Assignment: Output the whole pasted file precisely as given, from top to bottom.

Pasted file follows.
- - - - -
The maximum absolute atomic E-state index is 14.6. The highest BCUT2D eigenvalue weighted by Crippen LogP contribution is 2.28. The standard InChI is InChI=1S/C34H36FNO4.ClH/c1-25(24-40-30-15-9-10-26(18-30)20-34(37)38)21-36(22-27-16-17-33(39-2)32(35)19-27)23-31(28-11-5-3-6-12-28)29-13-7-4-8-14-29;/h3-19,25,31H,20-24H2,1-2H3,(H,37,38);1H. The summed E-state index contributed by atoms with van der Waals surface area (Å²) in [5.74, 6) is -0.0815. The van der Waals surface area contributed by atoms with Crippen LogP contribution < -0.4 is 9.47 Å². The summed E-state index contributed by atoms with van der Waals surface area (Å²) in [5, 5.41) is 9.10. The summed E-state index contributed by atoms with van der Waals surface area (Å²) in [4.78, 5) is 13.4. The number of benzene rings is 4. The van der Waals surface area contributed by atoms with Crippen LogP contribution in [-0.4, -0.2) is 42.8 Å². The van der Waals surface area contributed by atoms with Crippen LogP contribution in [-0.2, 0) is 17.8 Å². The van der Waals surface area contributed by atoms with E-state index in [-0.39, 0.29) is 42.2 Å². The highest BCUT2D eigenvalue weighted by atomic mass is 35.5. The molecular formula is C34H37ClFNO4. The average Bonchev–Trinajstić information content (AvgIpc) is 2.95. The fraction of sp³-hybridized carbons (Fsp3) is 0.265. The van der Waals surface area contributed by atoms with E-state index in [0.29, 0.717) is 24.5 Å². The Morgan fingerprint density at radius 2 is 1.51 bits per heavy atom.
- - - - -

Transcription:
The maximum absolute atomic E-state index is 14.6. The highest BCUT2D eigenvalue weighted by Crippen LogP contribution is 2.28. The standard InChI is InChI=1S/C34H36FNO4.ClH/c1-25(24-40-30-15-9-10-26(18-30)20-34(37)38)21-36(22-27-16-17-33(39-2)32(35)19-27)23-31(28-11-5-3-6-12-28)29-13-7-4-8-14-29;/h3-19,25,31H,20-24H2,1-2H3,(H,37,38);1H. The summed E-state index contributed by atoms with van der Waals surface area (Å²) in [5.74, 6) is -0.0815. The van der Waals surface area contributed by atoms with Crippen LogP contribution < -0.4 is 9.47 Å². The summed E-state index contributed by atoms with van der Waals surface area (Å²) in [5, 5.41) is 9.10. The summed E-state index contributed by atoms with van der Waals surface area (Å²) in [4.78, 5) is 13.4. The number of benzene rings is 4. The van der Waals surface area contributed by atoms with Crippen LogP contribution in [-0.4, -0.2) is 42.8 Å². The van der Waals surface area contributed by atoms with Crippen LogP contribution in [-0.2, 0) is 17.8 Å². The van der Waals surface area contributed by atoms with E-state index in [-0.39, 0.29) is 42.2 Å². The highest BCUT2D eigenvalue weighted by atomic mass is 35.5. The molecular formula is C34H37ClFNO4. The average Bonchev–Trinajstić information content (AvgIpc) is 2.95. The fraction of sp³-hybridized carbons (Fsp3) is 0.265. The van der Waals surface area contributed by atoms with E-state index in [0.29, 0.717) is 24.5 Å². The Morgan fingerprint density at radius 2 is 1.51 bits per heavy atom.